At the public hearing on Governor Cuomo's nomination of Judge Ciparick, Senator Joseph A. Galiber noted that she had "earned ... the right to be [t]here with [her] background." (19) While noting that she was "an absolutely outstanding lawyer [and] able administrator," Judge Richard J. Bartlett emphasized the energy, ability, and commitment that she would undoubtedly bring to the bench. (20) Justice Betty Weinberg Ellerin of the Appellate Division, First Department, posited that it was not long after meeting Judge Ciparick that she understood why she was so highly regarded among her colleagues: the breadth of her knowledge and understanding was "remarkable." (21) Justice Ellerin further noted that Judge Ciparick "had that all too rare ability to translate legal concepts into the pragmatic necessities of the actual courtroom." (22) Sandra Otero, former President of the Puerto Rican Bar Association echoed the sentiments of many: Judge Ciparick was the epitome of "total independence, fairness, sincere concern and sensitivity." (23)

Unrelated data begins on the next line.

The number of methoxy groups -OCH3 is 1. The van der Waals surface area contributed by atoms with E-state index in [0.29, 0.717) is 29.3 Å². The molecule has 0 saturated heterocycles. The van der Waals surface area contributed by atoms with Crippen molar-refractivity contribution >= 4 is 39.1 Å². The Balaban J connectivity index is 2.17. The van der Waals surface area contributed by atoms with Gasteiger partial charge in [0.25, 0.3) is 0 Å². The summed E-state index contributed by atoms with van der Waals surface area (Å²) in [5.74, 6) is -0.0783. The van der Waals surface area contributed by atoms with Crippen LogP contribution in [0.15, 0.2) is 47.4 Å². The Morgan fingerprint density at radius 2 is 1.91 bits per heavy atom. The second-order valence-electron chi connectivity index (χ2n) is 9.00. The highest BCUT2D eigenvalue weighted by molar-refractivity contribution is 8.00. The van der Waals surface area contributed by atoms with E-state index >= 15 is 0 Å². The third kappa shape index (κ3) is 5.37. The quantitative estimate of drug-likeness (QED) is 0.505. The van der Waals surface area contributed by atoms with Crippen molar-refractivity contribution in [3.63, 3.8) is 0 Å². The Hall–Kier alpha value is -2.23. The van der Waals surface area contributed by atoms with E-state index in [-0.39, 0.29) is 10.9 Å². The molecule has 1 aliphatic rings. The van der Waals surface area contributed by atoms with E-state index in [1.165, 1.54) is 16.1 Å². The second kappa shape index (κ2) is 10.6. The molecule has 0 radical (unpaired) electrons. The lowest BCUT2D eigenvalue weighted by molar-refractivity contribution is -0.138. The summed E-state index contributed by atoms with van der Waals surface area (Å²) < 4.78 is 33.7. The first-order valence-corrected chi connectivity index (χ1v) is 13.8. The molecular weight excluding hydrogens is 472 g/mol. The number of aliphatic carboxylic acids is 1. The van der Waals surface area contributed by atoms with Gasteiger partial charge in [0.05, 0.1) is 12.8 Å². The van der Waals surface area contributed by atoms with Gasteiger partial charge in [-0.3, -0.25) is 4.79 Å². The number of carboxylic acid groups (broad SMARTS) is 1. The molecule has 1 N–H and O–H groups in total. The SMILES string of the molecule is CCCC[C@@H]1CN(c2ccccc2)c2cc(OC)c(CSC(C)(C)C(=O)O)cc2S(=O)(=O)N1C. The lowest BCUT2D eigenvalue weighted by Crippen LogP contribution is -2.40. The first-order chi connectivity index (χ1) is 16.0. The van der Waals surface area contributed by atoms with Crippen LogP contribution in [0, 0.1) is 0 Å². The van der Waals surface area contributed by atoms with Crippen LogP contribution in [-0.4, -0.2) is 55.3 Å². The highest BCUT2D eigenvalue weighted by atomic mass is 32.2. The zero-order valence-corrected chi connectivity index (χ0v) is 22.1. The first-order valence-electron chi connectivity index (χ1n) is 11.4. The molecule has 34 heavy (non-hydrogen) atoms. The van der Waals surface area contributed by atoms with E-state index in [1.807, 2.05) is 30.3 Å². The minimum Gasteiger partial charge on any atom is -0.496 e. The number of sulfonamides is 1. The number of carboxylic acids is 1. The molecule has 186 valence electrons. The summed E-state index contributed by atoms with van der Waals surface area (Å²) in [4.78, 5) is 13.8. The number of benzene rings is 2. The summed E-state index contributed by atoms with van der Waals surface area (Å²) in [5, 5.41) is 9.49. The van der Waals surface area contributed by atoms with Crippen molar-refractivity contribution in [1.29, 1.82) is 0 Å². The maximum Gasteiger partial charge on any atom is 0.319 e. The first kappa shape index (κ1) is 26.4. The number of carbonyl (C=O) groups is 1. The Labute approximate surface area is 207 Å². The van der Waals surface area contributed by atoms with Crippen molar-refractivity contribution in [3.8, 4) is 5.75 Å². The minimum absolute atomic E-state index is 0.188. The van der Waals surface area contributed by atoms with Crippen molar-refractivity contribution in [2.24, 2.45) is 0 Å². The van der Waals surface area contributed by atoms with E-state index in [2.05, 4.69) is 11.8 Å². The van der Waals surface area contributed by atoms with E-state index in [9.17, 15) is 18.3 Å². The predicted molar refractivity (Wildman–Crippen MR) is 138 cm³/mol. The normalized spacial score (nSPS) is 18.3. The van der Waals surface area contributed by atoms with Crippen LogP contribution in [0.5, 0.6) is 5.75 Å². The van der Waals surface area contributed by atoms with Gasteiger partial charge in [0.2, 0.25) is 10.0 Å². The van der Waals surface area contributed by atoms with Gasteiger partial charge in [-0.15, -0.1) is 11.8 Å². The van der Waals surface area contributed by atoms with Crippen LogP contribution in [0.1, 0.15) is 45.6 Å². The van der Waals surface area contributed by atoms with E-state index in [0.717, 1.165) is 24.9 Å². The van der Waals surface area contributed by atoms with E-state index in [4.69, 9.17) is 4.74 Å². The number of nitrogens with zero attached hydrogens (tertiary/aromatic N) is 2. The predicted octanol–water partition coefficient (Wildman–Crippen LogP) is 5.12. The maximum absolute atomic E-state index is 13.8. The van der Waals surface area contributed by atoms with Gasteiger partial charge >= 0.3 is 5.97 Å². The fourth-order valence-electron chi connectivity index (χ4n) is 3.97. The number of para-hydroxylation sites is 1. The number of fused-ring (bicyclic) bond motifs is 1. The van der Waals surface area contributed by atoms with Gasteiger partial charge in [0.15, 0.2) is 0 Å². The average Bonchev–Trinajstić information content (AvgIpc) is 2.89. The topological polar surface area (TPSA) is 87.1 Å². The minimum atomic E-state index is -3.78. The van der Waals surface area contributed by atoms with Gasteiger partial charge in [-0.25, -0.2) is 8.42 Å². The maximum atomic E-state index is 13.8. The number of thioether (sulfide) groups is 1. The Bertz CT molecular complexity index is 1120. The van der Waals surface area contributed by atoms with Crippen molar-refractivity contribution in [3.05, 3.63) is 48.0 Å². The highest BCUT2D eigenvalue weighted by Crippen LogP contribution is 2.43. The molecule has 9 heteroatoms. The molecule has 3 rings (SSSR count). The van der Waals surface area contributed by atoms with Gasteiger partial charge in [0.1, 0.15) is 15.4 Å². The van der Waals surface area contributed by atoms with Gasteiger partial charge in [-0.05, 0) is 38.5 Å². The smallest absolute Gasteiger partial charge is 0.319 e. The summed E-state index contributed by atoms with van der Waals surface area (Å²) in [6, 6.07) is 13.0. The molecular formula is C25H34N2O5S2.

Judge Ciparick's long tenure on the Court of Appeals is widely celebrated by colleagues and admirers. Her personality is "very honest and unassuming," according to former Chief Judge Judith Kaye. (24) Although she exudes the utmost humility with regard to her accomplishments, Judge Ciparick made an indelible mark on New York jurisprudence through her participation in the court's decisions.